Will Smith’s id has always been extra. For 30 years, Hollywood’s resident Energizer Bunny has endeared onlookers with a shimmering career of summer jams, stirring blockbusters, and showy social media schemes melding self-help guruness and Travelocity stunts, all done with a seemingly joyful, overly enthusiastic Will Smithian pith that can cajole a smile out of even the most curmudgeonly faces.
In 2021, Smith’s entered a new era—one he’s called his “fuck-it 50s”—culminating in two new films, including King Richard, the story of Venus and Serena Williams’ father which just dropped in theaters and HBO Max, and a memoir titled Will detailing his upbringing, journey to global superstardom and, of course, sexual proclivities. In fact, we know a lot about the 53-year-old’s coital acumen. From his misguided desire to recruit a harem of twenty or so women to follow him around the world—a desire he learned, pretty quickly, would’ve been terrible not to mention expensive as hell—to adding color to the claims that he and superstar wife Jada Pinkett Smith share a non-monogamous love, and, as we learned earlier this week in a BuzzFeed excerpt from Will, his teenage years where Smith couldn’t bust a nut without upchucking.
It’s kind of... a lot. And the newfound openness—which kicked off with his overwhelmingly memeable appearance on Pinkett’s Red Table Talk Facebook Watch series about their between-the-sheets shenanigans combined with Smith’s willingness to go there on a nearly weekly basis—has left some feeling a little oversaturated in his man juice. This, of course, coincides with his need to market his many recent endeavors which, along with the book and films, includes a new original YouTube series, Will Smith: The Best Shape of My Life, where he attempts to lose a pound a week for 20 weeks, as well as the Disney+ nature series Welcome to Earth. Marketing his art in a social media world where oversharing our insecurities, exaggerated or not, has developed into a currency meant that Will, whose personal life has largely been pressed under the weight of stardom, was forcibly compelled to finally let us in. But now that we’re here, it’s fair to ask what the hell is going on with him and whether his excitement to share might end up costing him the acclaim he seeks. As much as this moment might be representative of his fuck-it fifties, there’s still gold to be had.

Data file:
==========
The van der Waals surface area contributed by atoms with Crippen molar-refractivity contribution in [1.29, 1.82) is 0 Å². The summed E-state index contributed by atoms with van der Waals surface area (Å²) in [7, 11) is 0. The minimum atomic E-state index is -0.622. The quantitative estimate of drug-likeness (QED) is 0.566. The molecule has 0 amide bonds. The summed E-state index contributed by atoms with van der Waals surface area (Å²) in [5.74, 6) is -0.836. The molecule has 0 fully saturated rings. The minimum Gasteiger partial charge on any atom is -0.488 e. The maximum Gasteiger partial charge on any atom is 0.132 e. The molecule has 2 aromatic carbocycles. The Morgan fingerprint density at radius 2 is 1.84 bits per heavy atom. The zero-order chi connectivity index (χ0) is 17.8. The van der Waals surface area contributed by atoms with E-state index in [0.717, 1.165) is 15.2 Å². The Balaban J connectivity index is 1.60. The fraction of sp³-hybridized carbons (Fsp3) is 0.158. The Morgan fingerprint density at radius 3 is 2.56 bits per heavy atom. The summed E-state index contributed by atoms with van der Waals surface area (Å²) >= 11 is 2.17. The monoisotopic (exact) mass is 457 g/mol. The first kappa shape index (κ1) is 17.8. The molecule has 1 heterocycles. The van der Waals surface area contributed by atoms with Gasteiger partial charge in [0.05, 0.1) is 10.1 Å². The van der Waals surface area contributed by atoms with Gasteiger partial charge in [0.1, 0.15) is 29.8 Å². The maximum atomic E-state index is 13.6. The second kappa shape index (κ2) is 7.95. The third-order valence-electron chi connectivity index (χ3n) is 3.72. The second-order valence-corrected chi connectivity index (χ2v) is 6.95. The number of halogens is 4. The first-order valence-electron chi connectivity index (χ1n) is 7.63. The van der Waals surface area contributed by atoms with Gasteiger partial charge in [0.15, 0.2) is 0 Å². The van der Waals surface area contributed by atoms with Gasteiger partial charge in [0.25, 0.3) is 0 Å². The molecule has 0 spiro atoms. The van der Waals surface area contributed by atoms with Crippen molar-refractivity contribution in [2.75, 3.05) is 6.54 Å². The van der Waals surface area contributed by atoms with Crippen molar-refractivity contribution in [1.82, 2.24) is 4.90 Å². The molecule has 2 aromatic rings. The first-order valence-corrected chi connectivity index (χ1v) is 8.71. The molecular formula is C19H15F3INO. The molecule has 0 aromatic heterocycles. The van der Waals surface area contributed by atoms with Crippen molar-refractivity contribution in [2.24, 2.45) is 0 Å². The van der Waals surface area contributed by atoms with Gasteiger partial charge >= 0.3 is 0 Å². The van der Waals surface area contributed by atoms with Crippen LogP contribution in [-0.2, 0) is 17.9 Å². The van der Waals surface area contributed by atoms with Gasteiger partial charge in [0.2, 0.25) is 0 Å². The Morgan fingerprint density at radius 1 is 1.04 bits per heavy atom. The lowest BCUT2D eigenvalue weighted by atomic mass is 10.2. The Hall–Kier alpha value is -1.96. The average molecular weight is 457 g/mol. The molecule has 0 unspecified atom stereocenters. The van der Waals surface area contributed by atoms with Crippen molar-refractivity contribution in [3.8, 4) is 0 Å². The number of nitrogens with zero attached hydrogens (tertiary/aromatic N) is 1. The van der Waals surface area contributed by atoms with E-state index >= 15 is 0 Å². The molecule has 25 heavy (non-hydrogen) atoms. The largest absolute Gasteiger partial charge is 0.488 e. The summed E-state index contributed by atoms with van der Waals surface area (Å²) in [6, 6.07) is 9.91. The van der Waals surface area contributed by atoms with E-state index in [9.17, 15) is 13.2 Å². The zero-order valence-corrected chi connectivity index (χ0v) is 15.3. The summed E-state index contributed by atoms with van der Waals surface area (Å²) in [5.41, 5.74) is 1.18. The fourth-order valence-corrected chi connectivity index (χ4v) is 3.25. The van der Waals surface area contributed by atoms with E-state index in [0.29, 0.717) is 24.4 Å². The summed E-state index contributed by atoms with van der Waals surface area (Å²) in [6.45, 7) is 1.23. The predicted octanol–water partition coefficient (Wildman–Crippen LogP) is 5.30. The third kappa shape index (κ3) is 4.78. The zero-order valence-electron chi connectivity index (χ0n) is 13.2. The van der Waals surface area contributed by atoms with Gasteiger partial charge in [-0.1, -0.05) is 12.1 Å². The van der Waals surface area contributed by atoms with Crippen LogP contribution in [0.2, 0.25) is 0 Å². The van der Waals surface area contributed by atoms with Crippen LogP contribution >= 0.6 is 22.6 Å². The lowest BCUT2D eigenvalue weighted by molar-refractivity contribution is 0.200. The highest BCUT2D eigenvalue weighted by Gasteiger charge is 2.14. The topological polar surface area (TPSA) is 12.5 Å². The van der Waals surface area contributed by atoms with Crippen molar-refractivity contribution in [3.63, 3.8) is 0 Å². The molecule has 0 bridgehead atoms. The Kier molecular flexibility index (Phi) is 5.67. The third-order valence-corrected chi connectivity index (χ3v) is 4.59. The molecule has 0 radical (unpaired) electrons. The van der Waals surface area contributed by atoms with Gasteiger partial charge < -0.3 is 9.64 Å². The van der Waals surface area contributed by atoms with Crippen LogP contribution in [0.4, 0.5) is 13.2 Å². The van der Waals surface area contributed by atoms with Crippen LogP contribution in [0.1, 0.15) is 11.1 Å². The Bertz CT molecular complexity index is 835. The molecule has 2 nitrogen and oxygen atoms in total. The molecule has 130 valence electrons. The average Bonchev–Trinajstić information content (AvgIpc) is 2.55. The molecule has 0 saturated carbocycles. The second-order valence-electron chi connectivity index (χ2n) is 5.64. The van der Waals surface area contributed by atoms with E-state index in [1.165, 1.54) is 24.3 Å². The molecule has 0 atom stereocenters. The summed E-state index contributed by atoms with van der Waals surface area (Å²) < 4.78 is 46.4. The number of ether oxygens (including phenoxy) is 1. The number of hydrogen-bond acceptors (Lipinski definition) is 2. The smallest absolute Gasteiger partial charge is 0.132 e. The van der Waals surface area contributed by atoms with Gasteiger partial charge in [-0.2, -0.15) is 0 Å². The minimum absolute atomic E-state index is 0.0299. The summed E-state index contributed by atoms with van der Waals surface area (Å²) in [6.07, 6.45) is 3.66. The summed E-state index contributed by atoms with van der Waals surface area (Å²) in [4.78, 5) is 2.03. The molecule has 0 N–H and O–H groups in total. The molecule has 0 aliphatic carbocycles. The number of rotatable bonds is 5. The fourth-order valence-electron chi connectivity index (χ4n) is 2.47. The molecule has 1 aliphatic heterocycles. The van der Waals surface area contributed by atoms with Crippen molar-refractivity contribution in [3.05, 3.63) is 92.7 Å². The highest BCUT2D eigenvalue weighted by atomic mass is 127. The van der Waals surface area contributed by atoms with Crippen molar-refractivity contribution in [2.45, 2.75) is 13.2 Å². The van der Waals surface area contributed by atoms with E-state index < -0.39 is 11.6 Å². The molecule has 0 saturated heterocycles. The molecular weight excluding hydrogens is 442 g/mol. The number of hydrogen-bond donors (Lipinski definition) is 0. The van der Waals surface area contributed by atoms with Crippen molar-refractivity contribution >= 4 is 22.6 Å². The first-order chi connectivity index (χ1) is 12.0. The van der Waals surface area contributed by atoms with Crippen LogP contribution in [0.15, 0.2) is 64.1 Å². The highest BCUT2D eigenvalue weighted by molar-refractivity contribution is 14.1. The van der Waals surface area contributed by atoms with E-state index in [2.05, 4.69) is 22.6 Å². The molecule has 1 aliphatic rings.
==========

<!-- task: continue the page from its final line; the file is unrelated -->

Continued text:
There was a period there where it seemed like Smith was in no-man’s land in terms of the scripts he would accept. The After Earths, Seven Poundses and Collateral Beautys of the world didn’t land him any love in Beverly Hills and his film Bright, as seemingly successful as Netflix claims it was, represented a nadir in the eyes of most discerning viewers. During that time, Will was on a different, more personal journey. He took dozens of trips, sipping on ayahuasca in Peru, consulted with sex therapists and relationship advisers, and sought the counsel of other middle-aged megastars like Denzel Washington and Dwayne Johnson. He’s had to lean into his inner child—which, one might imagine, is an easier process for a man who’s always felt like a big kid—and unravel his complicated and oftentimes abusive relationship with his father. And, of course, he’s said he’s had to reckon with his own egotistical nature which bore out in an imbalanced, controlling, and unwieldy connection with Jada. All of this was done privately in the 2010s, in the midst of falling box office numbers and receding relevance. We’re just now in a moment where, having done all of this unpacking, he’s ready to speak out on his growth.
So the oversharing definitely makes sense. Many who’ve come out the other side of intense therapy can relate to giddily articulating all the gains, revelations, and mantric solutions therein. As a child star of the ’90s turned global sensation, Smith came into focus at a time when the mystique of celebrity was not just largely intact but at the height of its power. The obscurity of fame and the famous was intrinsic in our consumption of these figures and their work. But as the gap between their public and private lives shortened to a simple button-click, Will’s world suddenly seemed antiquated. He mentions, in his interview with GQ from earlier this year, that friends like Johnson and Kevin Hart paved the way for him to mentally accept that he’d have to switch things up to stay relevant.